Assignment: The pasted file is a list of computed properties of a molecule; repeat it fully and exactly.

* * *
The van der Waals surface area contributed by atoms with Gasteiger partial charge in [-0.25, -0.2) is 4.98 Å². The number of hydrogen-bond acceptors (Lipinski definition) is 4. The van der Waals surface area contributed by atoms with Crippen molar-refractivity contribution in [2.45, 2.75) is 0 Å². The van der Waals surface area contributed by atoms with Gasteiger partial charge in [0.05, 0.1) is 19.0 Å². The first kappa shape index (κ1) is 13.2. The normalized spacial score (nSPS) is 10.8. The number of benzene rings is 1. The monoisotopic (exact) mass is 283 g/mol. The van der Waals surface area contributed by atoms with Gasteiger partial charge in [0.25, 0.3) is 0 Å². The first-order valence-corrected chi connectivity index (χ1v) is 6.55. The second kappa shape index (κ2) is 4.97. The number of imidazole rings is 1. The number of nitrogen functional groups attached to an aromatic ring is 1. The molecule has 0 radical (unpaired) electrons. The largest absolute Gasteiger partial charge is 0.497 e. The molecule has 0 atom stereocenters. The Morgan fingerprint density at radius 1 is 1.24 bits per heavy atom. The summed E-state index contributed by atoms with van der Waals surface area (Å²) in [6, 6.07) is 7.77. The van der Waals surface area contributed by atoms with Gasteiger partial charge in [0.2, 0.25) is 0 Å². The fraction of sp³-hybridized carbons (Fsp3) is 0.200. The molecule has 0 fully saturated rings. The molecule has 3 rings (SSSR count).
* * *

The van der Waals surface area contributed by atoms with Gasteiger partial charge in [-0.25, -0.2) is 4.98 Å². The number of hydrogen-bond acceptors (Lipinski definition) is 4. The van der Waals surface area contributed by atoms with Crippen molar-refractivity contribution in [2.45, 2.75) is 0 Å². The van der Waals surface area contributed by atoms with Gasteiger partial charge in [0.05, 0.1) is 19.0 Å². The first kappa shape index (κ1) is 13.2. The normalized spacial score (nSPS) is 10.8. The number of benzene rings is 1. The monoisotopic (exact) mass is 283 g/mol. The van der Waals surface area contributed by atoms with Gasteiger partial charge in [0.25, 0.3) is 0 Å². The first-order valence-corrected chi connectivity index (χ1v) is 6.55. The second kappa shape index (κ2) is 4.97. The number of imidazole rings is 1. The number of nitrogen functional groups attached to an aromatic ring is 1. The molecule has 0 radical (unpaired) electrons. The largest absolute Gasteiger partial charge is 0.497 e. The molecule has 0 atom stereocenters. The Morgan fingerprint density at radius 1 is 1.24 bits per heavy atom. The summed E-state index contributed by atoms with van der Waals surface area (Å²) in [6, 6.07) is 7.77. The van der Waals surface area contributed by atoms with Gasteiger partial charge in [0.2, 0.25) is 0 Å². The fraction of sp³-hybridized carbons (Fsp3) is 0.200. The molecule has 0 fully saturated rings. The molecule has 3 rings (SSSR count).